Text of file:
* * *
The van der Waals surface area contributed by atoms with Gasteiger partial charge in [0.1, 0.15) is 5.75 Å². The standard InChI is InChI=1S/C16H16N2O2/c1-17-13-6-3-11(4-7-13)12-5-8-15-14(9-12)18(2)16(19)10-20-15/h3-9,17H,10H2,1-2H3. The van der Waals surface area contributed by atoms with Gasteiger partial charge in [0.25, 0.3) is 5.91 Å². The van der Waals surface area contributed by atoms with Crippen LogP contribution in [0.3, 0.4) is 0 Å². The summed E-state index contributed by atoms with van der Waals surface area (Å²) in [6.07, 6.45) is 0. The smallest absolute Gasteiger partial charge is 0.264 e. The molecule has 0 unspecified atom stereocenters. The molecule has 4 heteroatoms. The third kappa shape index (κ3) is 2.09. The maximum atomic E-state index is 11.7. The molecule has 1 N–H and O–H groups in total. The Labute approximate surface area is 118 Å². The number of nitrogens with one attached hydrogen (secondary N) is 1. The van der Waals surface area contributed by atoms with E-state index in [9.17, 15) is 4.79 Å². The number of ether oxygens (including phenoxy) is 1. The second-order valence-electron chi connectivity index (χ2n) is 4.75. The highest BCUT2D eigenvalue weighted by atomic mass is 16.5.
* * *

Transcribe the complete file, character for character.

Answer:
The van der Waals surface area contributed by atoms with Gasteiger partial charge in [0.1, 0.15) is 5.75 Å². The standard InChI is InChI=1S/C16H16N2O2/c1-17-13-6-3-11(4-7-13)12-5-8-15-14(9-12)18(2)16(19)10-20-15/h3-9,17H,10H2,1-2H3. The van der Waals surface area contributed by atoms with Gasteiger partial charge in [0.25, 0.3) is 5.91 Å². The van der Waals surface area contributed by atoms with Crippen LogP contribution in [0.3, 0.4) is 0 Å². The summed E-state index contributed by atoms with van der Waals surface area (Å²) in [6.07, 6.45) is 0. The smallest absolute Gasteiger partial charge is 0.264 e. The molecule has 0 unspecified atom stereocenters. The molecule has 4 heteroatoms. The third kappa shape index (κ3) is 2.09. The maximum atomic E-state index is 11.7. The molecule has 1 N–H and O–H groups in total. The Labute approximate surface area is 118 Å². The number of nitrogens with one attached hydrogen (secondary N) is 1. The van der Waals surface area contributed by atoms with E-state index in [9.17, 15) is 4.79 Å². The number of ether oxygens (including phenoxy) is 1. The second-order valence-electron chi connectivity index (χ2n) is 4.75. The highest BCUT2D eigenvalue weighted by atomic mass is 16.5.